Letter from the Board of Trustees
To the Marlboro Community:
Our communication circulated in December caused some confusion, and we owe you greater clarity. In addition to responding to Will Wootton’s challenge, we want to share with you how our primary activities, goals, and principles have guided our decisions relating to the future of Marlboro and the proposed affiliation with Emerson College.
First, we want to be clear that we are open to Will Wootton’s challenge, and we look forward to hearing his thoughts. Will has made a generous offer of his time and expertise, and we appreciate his understanding of the risks small colleges are currently facing. We will be interested to see his conclusions.
Since our previous letter, we have made public on the Institutional Data page of the Marlboro website all the information Will should need for a full picture of the recent past and current status. The financial statements include breakdowns of costs (e.g. instruction, student services, food service, property maintenance) and income (e.g. tuition, net tuition, contributions, investment income, rental income) as well as information on the endowment and investments. The information posted includes the December 19th letter from our accreditation agency, the New England Commission of Higher Education (NECHE). Although Will has asked that various senior staff be made available to him, presumably to produce forecasts and sensitivity analyses in response to hypothetical questions, we cannot spare staff to meet that request. Some staff members have recently left the College and have not been replaced, which has put a greater burden on those remaining. If Will, and whomever he consults with, have questions after they have gone over the material, we will make a trustee available to answer those questions.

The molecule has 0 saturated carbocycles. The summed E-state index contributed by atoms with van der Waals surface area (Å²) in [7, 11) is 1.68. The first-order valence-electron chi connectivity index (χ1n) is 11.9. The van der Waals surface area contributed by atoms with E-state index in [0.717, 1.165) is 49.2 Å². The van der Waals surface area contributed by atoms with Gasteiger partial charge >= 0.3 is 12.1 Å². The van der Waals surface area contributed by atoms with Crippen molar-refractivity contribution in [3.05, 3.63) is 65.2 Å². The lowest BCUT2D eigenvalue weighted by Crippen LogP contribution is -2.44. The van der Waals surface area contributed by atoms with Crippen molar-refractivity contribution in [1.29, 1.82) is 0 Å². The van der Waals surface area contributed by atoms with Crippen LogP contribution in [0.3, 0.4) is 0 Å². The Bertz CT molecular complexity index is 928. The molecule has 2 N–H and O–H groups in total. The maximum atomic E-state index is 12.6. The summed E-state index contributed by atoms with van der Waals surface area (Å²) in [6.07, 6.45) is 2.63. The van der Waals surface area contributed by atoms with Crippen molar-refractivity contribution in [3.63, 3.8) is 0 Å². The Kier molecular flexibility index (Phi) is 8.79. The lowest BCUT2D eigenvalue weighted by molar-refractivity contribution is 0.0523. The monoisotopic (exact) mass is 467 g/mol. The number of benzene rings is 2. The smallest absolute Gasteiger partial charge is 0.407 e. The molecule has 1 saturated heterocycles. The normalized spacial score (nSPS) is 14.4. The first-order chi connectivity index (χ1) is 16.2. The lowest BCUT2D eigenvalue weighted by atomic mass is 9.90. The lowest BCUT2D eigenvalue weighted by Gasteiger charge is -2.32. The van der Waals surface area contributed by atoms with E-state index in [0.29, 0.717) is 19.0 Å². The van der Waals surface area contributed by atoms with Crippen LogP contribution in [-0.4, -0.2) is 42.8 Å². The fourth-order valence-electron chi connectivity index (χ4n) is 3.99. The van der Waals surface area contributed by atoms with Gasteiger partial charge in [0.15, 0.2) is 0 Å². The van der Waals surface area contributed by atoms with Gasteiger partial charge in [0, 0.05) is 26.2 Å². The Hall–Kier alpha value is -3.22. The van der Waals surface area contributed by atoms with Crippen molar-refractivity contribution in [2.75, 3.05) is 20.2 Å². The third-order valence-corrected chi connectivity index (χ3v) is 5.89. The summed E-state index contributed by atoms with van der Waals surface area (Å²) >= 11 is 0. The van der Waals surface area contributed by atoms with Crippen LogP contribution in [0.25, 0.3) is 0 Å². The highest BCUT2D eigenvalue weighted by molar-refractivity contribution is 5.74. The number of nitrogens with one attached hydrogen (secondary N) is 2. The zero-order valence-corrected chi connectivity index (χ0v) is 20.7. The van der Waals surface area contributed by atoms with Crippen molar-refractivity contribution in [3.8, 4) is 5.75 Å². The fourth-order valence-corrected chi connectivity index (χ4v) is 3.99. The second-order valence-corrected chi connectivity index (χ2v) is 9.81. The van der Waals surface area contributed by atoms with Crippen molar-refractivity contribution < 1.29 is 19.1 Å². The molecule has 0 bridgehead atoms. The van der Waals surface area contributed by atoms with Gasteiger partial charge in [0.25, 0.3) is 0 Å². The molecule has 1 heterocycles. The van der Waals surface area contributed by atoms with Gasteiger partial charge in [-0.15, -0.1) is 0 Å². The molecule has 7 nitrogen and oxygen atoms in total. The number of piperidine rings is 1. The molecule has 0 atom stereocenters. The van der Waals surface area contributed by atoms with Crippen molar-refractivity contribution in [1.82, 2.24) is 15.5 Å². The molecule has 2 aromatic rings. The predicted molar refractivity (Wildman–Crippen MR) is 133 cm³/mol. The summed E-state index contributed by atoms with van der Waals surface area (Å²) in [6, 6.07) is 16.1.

The trustees, who include alumni, parents, and members of the greater Marlboro and Brattleboro community, share a deep affection for Marlboro and an appreciation for its unique model of education and community governance. Witnessing the lifelong impact of a Marlboro education on its students (ourselves, our children, our colleagues, and friends), has kept us working furiously for the past six years (and more) to find a path forward as a stand-alone institution. Unfortunately, the steep, persistent decline in students willing to come to Marlboro, combined with deep discounts in tuition and fees needed by the students who did come, put us in an untenable financial situation.
Over the past ten years, we have developed and followed two strategic plans to address enrollment, retention, curriculum, and operations. We invested in new marketing, increased our admissions budget, and made possible creative programming like the Renaissance Scholars tuition free program, the Beautiful Minds Challenge, and Marlboro on the Road. We evaluated and employed a variety of cost saving financial models, we found ways to share back office expenditures and staff with other institutions, and we utilized our partnership with the Music Festival to gain much needed new buildings and campus improvements. We sought to right-size where we could without changing the educational fabric of the College. In 2008 we had 38 tenured and tenure-track faculty. We currently have 24 tenured and tenure-track faculty. We firmly believe that cutting faculty positions further would do violence to Marlboro traditions and to our ability to deliver a true, four-year, fully accredited, liberal arts education.